Samsung’s Galaxy Books combine a lightweight design with a decent level of power and some Apple-like flourishes, such as Dolby Atmos capabilities and fingerprint scanners (although neither of those will exactly come in handy in the DJ booth). They integrate nicely with other Samsung gear too, which is a bonus if you already own a Samsung phone.
There’s a decent mix of ports here: Thunderbolt 4, UBS-C and USB-3. In-built storage ranges from 256GB to 512GB depending on the configuration, but can be expanded via a microSD slot, which is a nice feature.
Price wise, these machines go directly up against or, in some cases, come in more expensive than their Apple counterparts, which sit at the top of our best DJ laptops guide.
Best DJ laptop: Buying advice
What to look for in the best DJ laptop?
So, what makes a good laptop for DJing? Digital DJ setups can vary wildly, depending on the software and style of controller used. Fortunately, the laptop requirements for any DJ setup remain fairly straightforward in most cases.
We’re making a few broad assumptions in this round-up. Firstly we’re basing spec needs on those required for the three most popular DJ software applications – Serato DJ Pro, Traktor Pro and rekordbox DJ. If you intend to use a different application, it’s worth looking up the system requirements before buying, but in general the demands of most DJ applications are at roughly similar levels.
Most of these applications ask for a minimum of 4GB. However, when you’re in the booth and playing to a crowd, reliability and stability are key, so we’d recommend not risking playing out with anything below 8GB. That said, DJ software on the whole isn’t as demanding on the CPU as a complex music production setup involving numerous plugins, so you can certainly get away with a little less power if you’re not also planning on using your machine in the studio.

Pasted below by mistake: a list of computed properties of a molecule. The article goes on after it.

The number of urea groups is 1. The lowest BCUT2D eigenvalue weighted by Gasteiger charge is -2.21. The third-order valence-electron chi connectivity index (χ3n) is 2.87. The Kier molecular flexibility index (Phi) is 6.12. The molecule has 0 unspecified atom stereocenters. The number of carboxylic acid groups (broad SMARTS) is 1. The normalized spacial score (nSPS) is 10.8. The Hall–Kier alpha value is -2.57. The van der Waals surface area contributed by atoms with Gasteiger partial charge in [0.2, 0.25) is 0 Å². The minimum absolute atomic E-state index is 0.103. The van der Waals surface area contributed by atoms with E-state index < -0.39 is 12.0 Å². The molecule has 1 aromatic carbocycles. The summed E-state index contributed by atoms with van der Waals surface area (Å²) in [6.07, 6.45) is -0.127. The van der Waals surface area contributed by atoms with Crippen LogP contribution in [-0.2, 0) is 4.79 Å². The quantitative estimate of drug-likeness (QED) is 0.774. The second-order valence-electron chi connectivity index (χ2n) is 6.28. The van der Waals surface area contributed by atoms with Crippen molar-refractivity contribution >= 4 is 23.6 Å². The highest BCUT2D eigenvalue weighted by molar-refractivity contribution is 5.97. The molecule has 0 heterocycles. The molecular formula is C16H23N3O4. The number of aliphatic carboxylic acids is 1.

The portability factor
If you’re using your DJ laptop away from a home setup – regularly travelling to bars, clubs or festivals – then portability becomes a significant factor. Battery life may play a role here too, particularly if you’re likely to spend time in transit preparing for your next set, or simply streaming videos or music to keep yourself entertained on the road.
Storage and connectivity considerations
The other major considerations when choosing the best DJ laptop for you are storage and connectivity. While streaming is becoming slightly more common within DJ software, realistically if you’re serious about DJing you’ll likely end up with a hard drive full of downloaded tracks – in larger, higher quality file formats – so a decent sized SSD is a must.
If built in storage is lacking, you can overcome this through USB or SD card ports for external storage. Bear in mind though that you’ll need at least one port to connect a DJ controller or interface. It’s worth planning your setup in advance and making sure your chosen machine has the space and connectivity to cover it.